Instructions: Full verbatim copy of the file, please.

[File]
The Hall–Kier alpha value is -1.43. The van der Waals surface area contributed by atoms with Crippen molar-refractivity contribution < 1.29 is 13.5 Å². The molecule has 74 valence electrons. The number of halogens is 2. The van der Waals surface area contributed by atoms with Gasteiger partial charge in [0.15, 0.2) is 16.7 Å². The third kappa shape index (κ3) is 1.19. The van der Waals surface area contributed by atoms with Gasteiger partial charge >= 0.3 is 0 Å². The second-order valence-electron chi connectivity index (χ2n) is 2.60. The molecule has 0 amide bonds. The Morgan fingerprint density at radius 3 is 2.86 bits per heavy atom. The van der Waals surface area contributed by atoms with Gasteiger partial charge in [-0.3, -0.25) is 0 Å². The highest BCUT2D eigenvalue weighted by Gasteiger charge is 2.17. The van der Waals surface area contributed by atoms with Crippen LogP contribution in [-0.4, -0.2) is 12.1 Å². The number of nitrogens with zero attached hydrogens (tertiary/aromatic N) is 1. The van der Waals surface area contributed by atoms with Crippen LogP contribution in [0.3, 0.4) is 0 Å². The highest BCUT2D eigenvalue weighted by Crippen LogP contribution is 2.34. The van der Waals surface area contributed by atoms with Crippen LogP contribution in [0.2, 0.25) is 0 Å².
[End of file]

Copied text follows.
The Hall–Kier alpha value is -1.43. The van der Waals surface area contributed by atoms with Crippen molar-refractivity contribution < 1.29 is 13.5 Å². The molecule has 74 valence electrons. The number of halogens is 2. The van der Waals surface area contributed by atoms with Gasteiger partial charge in [0.15, 0.2) is 16.7 Å². The third kappa shape index (κ3) is 1.19. The van der Waals surface area contributed by atoms with Gasteiger partial charge >= 0.3 is 0 Å². The second-order valence-electron chi connectivity index (χ2n) is 2.60. The molecule has 0 amide bonds. The Morgan fingerprint density at radius 3 is 2.86 bits per heavy atom. The van der Waals surface area contributed by atoms with Gasteiger partial charge in [-0.3, -0.25) is 0 Å². The highest BCUT2D eigenvalue weighted by Gasteiger charge is 2.17. The van der Waals surface area contributed by atoms with Crippen LogP contribution in [-0.4, -0.2) is 12.1 Å². The number of nitrogens with zero attached hydrogens (tertiary/aromatic N) is 1. The van der Waals surface area contributed by atoms with Crippen LogP contribution in [0.3, 0.4) is 0 Å². The highest BCUT2D eigenvalue weighted by Crippen LogP contribution is 2.34. The van der Waals surface area contributed by atoms with Crippen LogP contribution in [0.2, 0.25) is 0 Å².